Charles Dickens

As I glance at him I become--but I don't know why--vaguely reminded of Woolwich, Chatham, Portsmouth, and Dover. When we get out, my respected fellow-constable Sharpeye, addressing Mr. Superintendent, says:

'You noticed that young man, sir, in at Darby's?'

'Yes. What is he?'

'Deserter, sir.'

Mr. Sharpeye further intimates that when we have done with his services, he will step back and take that young man. Which in course of time he does: feeling at perfect ease about finding him, and knowing for a moral certainty that nobody in that region will be gone to bed.

Later still in the night, we came to another parlour up a step or two from the street, which was very cleanly, neatly, even tastefully, kept, and in which, set forth on a draped chest of drawers masking the staircase, was such a profusion of ornamental crockery, that it would have furnished forth a handsome sale-booth at a fair. It backed up a stout old lady--HOGARTH drew her exact likeness more than once--and a boy who was carefully writing a copy in a copy-book.

'Well, ma'am, how do YOU do?'

Sweetly, she can assure the dear gentlemen, sweetly. Charmingly, charmingly. And overjoyed to see us!

'Why, this is a strange time for this boy to be writing his copy. In the middle of the night!'

'So it is, dear gentlemen, Heaven bless your welcome faces and send ye prosperous, but he has been to the Play with a young friend for his diversion, and he combinates his improvement with entertainment, by doing his school-writing afterwards, God be good to ye!'

The copy admonished human nature to subjugate the fire of every fierce desire. One might have thought it recommended stirring the fire, the old lady so approved it. There she sat, rosily beaming at the copy-book and the boy, and invoking showers of blessings on our heads, when we left her in the middle of the night, waiting for Jack.

Later still in the night, we came to a nauseous room with an earth floor, into which the refuse scum of an alley trickled. The stench of this habitation was abominable; the seeming poverty of it, diseased and dire. Yet, here again, was visitor or lodger--a man sitting before the fire, like the rest of them elsewhere, and apparently not distasteful to the mistress's niece, who was also before the fire. The mistress herself had the misfortune of being in jail.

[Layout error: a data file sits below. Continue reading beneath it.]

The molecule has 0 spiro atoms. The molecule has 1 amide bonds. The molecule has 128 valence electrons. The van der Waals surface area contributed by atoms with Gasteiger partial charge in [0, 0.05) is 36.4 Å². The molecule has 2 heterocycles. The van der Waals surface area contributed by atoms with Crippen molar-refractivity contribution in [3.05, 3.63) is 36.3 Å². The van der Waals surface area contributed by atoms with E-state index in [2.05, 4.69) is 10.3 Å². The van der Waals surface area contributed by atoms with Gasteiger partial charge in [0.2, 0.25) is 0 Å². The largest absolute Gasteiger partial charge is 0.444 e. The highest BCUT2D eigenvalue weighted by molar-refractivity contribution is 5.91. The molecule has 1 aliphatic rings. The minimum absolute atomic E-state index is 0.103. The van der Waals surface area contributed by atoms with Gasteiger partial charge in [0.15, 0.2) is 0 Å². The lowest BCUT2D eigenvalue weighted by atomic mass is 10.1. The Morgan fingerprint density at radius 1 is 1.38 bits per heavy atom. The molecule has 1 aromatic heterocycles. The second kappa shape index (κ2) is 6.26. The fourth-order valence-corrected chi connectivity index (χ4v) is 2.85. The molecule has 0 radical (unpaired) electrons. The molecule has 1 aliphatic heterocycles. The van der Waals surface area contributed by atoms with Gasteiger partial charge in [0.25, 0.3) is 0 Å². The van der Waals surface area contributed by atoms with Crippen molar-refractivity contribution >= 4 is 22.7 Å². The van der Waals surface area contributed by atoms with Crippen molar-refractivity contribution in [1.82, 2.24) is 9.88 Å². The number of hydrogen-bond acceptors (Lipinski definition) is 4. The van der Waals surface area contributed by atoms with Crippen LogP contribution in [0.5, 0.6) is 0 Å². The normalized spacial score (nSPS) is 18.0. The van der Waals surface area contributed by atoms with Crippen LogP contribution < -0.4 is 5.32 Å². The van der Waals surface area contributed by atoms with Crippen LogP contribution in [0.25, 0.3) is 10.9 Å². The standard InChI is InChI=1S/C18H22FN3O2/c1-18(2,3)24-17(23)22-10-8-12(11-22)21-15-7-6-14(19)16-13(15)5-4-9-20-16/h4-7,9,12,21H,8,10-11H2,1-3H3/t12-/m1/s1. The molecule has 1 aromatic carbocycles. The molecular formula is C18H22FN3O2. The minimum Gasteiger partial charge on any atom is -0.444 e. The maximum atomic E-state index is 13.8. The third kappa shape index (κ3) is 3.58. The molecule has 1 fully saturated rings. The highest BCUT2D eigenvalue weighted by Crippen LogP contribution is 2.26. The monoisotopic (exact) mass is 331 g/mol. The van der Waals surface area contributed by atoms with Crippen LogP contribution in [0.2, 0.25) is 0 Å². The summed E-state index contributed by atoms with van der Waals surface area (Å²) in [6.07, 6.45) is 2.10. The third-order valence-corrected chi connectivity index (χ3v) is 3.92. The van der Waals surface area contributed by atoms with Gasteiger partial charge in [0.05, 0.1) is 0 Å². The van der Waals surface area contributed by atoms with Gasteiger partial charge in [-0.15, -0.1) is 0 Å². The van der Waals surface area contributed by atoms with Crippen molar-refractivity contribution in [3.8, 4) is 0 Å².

Three weird old women of transcendent ghastliness, were at needlework at a table in this room. Says Trampfoot to First Witch, 'What are you making?' Says she, 'Money-bags.'

'WHAT are you making?' retorts Trampfoot, a little off his balance.

'Bags to hold your money,' says the witch, shaking her head, and setting her teeth; 'you as has got it.'

She holds up a common cash-bag, and on the table is a heap of such bags. Witch Two laughs at us. Witch Three scowls at us. Witch sisterhood all, stitch, stitch. First Witch has a circle round each eye. I fancy it like the beginning of the development of a perverted diabolical halo, and that when it spreads all round her head, she will die in the odour of devilry.

Trampfoot wishes to be informed what First Witch has got behind the table, down by the side of her, there? Witches Two and Three croak angrily, 'Show him the child!'

She drags out a skinny little arm from a brown dustheap on the ground. Adjured not to disturb the child, she lets it drop again. Thus we find at last that there is one child in the world of Entries who goes to bed--if this be bed.

Mr. Superintendent asks how long are they going to work at those bags?

How long? First Witch repeats. Going to have supper presently. See the cups and saucers, and the plates.

'Late? Ay! But we has to 'arn our supper afore we eats it!' Both the other witches repeat this after First Witch, and take the Uncommercial measurement with their eyes, as for a charmed winding- sheet. Some grim discourse ensues, referring to the mistress of the cave, who will be released from jail to-morrow. Witches pronounce Trampfoot 'right there,' when he deems it a trying distance for the old lady to walk; she shall be fetched by niece in a spring-cart.